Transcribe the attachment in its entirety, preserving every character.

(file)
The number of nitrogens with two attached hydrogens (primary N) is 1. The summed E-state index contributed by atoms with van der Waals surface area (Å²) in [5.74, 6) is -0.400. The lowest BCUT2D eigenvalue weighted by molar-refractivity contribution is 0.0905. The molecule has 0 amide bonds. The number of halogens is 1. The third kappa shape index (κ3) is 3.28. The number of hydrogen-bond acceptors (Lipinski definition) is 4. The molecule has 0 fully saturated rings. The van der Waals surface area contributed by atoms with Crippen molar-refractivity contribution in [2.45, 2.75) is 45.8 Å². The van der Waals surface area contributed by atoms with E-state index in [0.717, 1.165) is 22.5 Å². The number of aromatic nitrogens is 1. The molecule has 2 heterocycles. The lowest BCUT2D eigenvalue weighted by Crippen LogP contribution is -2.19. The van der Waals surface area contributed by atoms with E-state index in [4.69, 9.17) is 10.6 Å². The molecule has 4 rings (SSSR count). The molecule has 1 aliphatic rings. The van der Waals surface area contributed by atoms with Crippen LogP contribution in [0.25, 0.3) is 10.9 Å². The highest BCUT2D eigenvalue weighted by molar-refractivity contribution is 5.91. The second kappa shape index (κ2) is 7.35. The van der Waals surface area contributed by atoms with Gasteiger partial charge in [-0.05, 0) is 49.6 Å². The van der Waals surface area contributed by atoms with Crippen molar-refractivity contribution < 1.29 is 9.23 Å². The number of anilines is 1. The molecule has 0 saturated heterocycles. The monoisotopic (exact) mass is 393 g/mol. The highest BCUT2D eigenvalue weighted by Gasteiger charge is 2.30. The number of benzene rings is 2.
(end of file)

The number of nitrogens with two attached hydrogens (primary N) is 1. The summed E-state index contributed by atoms with van der Waals surface area (Å²) in [5.74, 6) is -0.400. The lowest BCUT2D eigenvalue weighted by molar-refractivity contribution is 0.0905. The molecule has 0 amide bonds. The number of halogens is 1. The third kappa shape index (κ3) is 3.28. The number of hydrogen-bond acceptors (Lipinski definition) is 4. The molecule has 0 fully saturated rings. The van der Waals surface area contributed by atoms with Crippen molar-refractivity contribution in [2.45, 2.75) is 45.8 Å². The van der Waals surface area contributed by atoms with E-state index in [0.717, 1.165) is 22.5 Å². The number of aromatic nitrogens is 1. The molecule has 2 heterocycles. The lowest BCUT2D eigenvalue weighted by Crippen LogP contribution is -2.19. The van der Waals surface area contributed by atoms with E-state index in [4.69, 9.17) is 10.6 Å². The molecule has 4 rings (SSSR count). The molecule has 1 aliphatic rings. The van der Waals surface area contributed by atoms with Crippen LogP contribution in [0.25, 0.3) is 10.9 Å². The highest BCUT2D eigenvalue weighted by molar-refractivity contribution is 5.91. The second kappa shape index (κ2) is 7.35. The van der Waals surface area contributed by atoms with Gasteiger partial charge in [-0.05, 0) is 49.6 Å². The van der Waals surface area contributed by atoms with Crippen molar-refractivity contribution < 1.29 is 9.23 Å². The number of anilines is 1. The molecule has 0 saturated heterocycles. The monoisotopic (exact) mass is 393 g/mol. The highest BCUT2D eigenvalue weighted by Gasteiger charge is 2.30. The number of benzene rings is 2.